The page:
On Thursday morning, I presented some work I’ve been doing with Dan Krutka at a session of the Association of Educational Communications and Technology. Here’s the title and abstract of our presentation: Teachers on Far-Right Social Media: The Dark Side of Affinity Spaces for Informal Learning We present the results of our studying a teachers’ group on a far-right social media platform. The identity of the platform and the persistence of far-right agenda setting overwhelmed any educational intentions of the group, which therefore had little to offer teachers looking to improve their craft.
This article has been available online for nearly two years, but since I don’t have any previous posts about it, I’m happy to announce that a study of mine with Dan Krutka has just been assigned to an issue at the Journal of Research on Technology in Education. A number of years ago, Twitter released some large datasets of tweets associated with accounts created as part of various governments’ information operation efforts.
I have not been good about logging writing progress recently, but I want to try to get back into it. Met with Dan today to work together on Discussion. Lots of wrinkles to iron out, but we’re very close to submitting this!
Put together a conference proposal while my co-author kept working on his part of the findings.
Met with Dan today for writing work. I finished a section on how the admins’ openness to far-right ideas allowed racist and conspiratorial thinking to enter what was purportedly a teachers’ social media group.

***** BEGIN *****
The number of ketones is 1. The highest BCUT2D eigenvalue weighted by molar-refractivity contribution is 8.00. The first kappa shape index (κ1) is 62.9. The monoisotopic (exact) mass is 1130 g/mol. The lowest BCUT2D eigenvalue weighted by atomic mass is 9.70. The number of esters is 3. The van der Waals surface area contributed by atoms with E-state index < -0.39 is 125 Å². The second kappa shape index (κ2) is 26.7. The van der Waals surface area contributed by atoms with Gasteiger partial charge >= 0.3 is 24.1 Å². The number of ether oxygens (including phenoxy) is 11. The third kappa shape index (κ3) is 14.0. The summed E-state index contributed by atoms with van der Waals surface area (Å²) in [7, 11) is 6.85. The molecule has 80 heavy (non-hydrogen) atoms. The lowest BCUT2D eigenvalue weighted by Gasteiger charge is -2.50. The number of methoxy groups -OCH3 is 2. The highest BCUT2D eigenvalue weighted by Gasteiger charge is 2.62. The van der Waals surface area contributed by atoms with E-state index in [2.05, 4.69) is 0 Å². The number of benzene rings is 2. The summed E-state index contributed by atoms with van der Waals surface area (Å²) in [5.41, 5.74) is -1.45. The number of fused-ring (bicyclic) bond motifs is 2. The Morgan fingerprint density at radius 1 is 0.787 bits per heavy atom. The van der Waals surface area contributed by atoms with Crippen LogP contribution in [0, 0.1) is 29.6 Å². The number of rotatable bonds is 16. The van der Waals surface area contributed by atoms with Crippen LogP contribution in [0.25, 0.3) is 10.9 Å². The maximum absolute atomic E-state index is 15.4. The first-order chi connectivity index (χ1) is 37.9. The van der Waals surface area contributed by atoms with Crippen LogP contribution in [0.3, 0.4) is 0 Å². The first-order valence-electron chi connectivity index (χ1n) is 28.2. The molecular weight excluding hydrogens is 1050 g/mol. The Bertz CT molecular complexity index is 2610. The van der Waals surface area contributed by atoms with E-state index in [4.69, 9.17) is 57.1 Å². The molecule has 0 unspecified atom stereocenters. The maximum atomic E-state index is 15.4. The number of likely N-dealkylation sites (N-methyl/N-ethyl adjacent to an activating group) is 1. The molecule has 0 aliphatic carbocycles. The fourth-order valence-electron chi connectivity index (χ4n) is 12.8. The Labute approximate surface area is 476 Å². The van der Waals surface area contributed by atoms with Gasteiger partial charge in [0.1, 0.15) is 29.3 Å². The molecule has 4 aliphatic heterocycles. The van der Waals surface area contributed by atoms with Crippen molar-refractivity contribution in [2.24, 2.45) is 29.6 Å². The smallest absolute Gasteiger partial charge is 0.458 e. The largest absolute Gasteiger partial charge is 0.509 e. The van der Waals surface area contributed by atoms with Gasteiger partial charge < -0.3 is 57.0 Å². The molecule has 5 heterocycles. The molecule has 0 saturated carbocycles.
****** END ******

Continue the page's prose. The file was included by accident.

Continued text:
I met with Dan and spent time writing up our findings on how the admins of this teachers’ group were swimming in far-right discourses in their overall activity on the platform. No real surprise that they allowed those influences into a teachers’ group.
About two years ago, in the wake of the Capitol riot, I started collecting data from far-right social media platforms, focusing on groups that fit with my existing research background. I’ve been working with Dan Krutka on analyzing a teachers’ group—we’re so dang close to having a full manuscript. Today we spent some time getting back in the flow of the paper so that we can get this out for review sometime this semester.
Yesterday, I complained about Apple putting artificial limitations on what its hardware and software can do in terms of music syncing in order to make more money out of its consumers (and, probably, keep music companies happy). As I was writing that, I was thinking about similarities with the business model of a lot of mobile apps—let people download the app for free, but keep bonus features (or even the best features) behind a paywall.
I’ve thought a lot about “community” in online spaces over the course of my (still-short) academic career. Early drafts of my dissertation had a lengthy discussion about the benefits and disadvantages of Étienne Wenger’s community of practice framework (which emerged from Wenger’s work with Jean Lave) as compared to James Paul Gee’s affinity space framework. From a research perspective, I tend to prefer Gee’s space-focused perspective and agree with many of his arguments for why it makes more sense to use that language in an online setting.